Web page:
C0V1D-19, however, has been an unexpected crisis, demanding agility and innovation in both societal and individual responses to the imposed conditions of social distancing and lockdown. In all walks of life, everyday practices changed to accommodate the very different structural arrangements within which we were all expected to function. The use of digital media technologies, devices, platforms and apps soared in both the public sphere - governmental, business and third sector - and in private, domestic domains. This “turn to the virtual” threw into sharp relief how digital technologies were being harnessed by community radio station teams in pursuit of their key commitments through local broadcasting for social gain. My interdisciplinary research was conducted before and during the pandemic and comprised a combination of desk research, a practice-as-research project, participant observation and snapshot station visits, interviews and an online questionnaire. The purpose was to explore the use of digital technologies in particular local community radio stations and later to test the assumption that introducing wholescale reliance on them automatically empowers all practitioners.
In this first chapter, I introduce the subject matter by discussing the ways in which theorists understand key concepts relating to and associated with radio: mass communication and broadcasting; audio content and related outputs; and social discourse. The overview of academic discourse about radio continues as I explore what has been written about the medium's relationship with technology, especially in the light of more recent digital innovations. 1 then consider in more depth the association of radio broadcasting with notions of place, community-building and belonging. In Chapter Two, 1 present an overview of community radio and how the seeds of what became a global movement for popular access to the airwaves were eventually allowed to germinate in the UK when the sector was established to satisfy the demand for local, niche interest radio. I then outline briefly how my research was framed and conducted.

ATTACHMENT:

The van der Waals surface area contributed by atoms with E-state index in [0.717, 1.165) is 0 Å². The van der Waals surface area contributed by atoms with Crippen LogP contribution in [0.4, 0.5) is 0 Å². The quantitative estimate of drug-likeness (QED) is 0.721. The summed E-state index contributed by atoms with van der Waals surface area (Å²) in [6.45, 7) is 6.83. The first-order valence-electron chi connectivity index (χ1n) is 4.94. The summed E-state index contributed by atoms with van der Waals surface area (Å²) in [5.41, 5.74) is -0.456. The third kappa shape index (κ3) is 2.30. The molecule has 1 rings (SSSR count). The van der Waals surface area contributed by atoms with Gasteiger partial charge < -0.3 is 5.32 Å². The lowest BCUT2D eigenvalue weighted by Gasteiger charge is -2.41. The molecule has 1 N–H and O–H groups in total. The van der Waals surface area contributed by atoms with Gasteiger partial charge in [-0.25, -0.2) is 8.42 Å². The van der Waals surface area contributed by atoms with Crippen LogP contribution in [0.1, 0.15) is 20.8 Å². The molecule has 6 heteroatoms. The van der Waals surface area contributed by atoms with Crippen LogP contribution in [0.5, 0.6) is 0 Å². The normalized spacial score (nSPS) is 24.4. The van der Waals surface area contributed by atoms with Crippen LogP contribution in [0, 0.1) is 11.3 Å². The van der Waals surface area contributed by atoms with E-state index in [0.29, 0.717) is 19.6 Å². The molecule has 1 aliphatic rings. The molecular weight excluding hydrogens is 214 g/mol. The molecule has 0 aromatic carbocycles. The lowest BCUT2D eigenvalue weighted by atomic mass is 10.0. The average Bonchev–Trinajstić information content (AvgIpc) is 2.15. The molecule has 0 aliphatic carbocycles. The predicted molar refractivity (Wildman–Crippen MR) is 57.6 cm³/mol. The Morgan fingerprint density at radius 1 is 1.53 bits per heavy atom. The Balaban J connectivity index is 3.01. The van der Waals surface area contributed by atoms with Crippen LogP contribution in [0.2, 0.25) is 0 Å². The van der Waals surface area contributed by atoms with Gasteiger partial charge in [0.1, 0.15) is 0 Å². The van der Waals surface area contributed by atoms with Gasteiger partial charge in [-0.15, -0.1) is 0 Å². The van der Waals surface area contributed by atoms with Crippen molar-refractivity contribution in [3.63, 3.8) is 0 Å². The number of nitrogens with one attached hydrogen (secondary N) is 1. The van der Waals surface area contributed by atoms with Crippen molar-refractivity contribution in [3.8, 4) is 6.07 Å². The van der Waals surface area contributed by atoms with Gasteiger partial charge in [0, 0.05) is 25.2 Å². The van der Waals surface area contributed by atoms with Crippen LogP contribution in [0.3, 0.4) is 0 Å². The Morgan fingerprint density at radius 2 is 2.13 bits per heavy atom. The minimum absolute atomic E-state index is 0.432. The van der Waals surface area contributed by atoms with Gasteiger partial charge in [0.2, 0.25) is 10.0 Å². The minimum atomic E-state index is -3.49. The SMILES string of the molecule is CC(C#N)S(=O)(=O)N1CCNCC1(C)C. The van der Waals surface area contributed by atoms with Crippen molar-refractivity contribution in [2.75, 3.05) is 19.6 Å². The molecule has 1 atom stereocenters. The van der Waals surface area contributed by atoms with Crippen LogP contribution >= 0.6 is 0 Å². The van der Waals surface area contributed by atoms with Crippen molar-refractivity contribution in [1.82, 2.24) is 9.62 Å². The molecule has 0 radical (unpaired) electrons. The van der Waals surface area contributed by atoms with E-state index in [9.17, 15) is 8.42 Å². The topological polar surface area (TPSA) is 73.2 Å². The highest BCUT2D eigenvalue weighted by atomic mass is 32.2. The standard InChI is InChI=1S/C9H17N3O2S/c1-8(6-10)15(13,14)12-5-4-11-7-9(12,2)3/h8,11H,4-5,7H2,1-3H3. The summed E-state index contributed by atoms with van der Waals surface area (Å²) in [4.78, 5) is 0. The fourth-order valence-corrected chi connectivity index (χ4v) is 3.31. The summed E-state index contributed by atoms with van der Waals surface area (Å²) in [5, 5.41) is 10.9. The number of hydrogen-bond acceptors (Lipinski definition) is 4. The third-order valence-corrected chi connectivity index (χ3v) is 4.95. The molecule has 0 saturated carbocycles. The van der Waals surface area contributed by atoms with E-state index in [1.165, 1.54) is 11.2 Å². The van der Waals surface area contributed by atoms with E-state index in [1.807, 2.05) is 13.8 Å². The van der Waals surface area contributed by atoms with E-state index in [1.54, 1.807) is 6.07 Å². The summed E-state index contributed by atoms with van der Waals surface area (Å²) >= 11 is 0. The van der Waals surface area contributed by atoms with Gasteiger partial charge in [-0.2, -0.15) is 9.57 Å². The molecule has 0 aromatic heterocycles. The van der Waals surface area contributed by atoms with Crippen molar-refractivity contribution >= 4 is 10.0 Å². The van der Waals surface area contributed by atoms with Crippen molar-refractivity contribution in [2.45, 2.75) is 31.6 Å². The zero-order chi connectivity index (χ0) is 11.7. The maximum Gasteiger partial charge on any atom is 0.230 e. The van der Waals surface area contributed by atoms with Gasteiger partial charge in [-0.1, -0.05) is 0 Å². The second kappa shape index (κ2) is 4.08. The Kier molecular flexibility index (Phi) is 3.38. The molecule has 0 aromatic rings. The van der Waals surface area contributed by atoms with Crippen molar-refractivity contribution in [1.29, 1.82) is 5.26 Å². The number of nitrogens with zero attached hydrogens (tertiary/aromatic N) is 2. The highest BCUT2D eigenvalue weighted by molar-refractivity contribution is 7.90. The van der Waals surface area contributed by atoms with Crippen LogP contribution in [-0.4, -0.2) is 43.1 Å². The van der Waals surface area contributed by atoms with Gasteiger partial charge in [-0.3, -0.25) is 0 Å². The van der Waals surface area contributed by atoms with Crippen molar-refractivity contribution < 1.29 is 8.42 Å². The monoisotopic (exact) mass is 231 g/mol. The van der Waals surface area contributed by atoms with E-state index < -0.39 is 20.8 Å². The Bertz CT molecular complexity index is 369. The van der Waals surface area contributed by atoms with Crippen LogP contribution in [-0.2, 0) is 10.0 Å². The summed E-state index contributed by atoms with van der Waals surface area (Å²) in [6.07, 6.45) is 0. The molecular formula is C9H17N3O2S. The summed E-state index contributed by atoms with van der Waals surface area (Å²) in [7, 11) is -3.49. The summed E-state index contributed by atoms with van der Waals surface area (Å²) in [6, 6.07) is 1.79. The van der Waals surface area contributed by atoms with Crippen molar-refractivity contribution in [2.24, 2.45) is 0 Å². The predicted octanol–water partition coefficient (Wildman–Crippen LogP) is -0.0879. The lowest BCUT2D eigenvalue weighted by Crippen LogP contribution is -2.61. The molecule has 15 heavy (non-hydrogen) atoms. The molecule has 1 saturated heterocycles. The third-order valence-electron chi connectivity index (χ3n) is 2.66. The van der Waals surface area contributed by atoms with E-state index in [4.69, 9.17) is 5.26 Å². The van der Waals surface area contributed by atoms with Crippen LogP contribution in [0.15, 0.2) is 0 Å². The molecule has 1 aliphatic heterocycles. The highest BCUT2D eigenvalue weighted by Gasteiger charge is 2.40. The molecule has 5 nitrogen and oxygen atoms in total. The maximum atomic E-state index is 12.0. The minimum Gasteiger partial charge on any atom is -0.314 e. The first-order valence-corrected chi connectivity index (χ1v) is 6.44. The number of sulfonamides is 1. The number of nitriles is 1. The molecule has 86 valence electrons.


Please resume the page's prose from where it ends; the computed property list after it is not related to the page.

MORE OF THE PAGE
Chapter Three is replete with descriptions and anecdotes from the case studies and research which convey how locally relevant features and programme content are produced by the predominantly volunteer producers and presenters in UK community radio stations. The focus is on how I perceived digital devices and software being routinely incorporated into performances of the practice, which were shaped by and shaped the material and organizational arrangements in the sampled station settings. Here, I begin to reveal how COVID-19 influenced that usage and differentially impacted the practitioner experience. In Chapter Four, I analyse my fieldwork findings and contextualize them against a variety of indicators about the wider sector gleaned from the online questionnaire conducted as the crisis unfolded. 1 discuss contemporary production environments, comparing normal with crisis conditions, and ponder the interwoven connections and interrelations with local communities that practitioners navigated in their quest to produce locally sourced and resonant content. 1 highlight how softer journalistic approaches and the nurturing of social networks facilitated their practice.
In the concluding Chapter Five, I reflect on how radio broadcasting and production practices have changed in relation to the provision of local content for non-mainstream community stations. The enduring value of local media and the increasing interest in living and consuming locally contribute to my arguments for more attention to be paid to how local community radio can be provided for in the future to sustain the sector. 1 urge that digital technologies be applied, and radio stations set up and resourced, in ways which benefit and enable everyone who is entitled to be a part of a community radio station to join in and have their voice aired.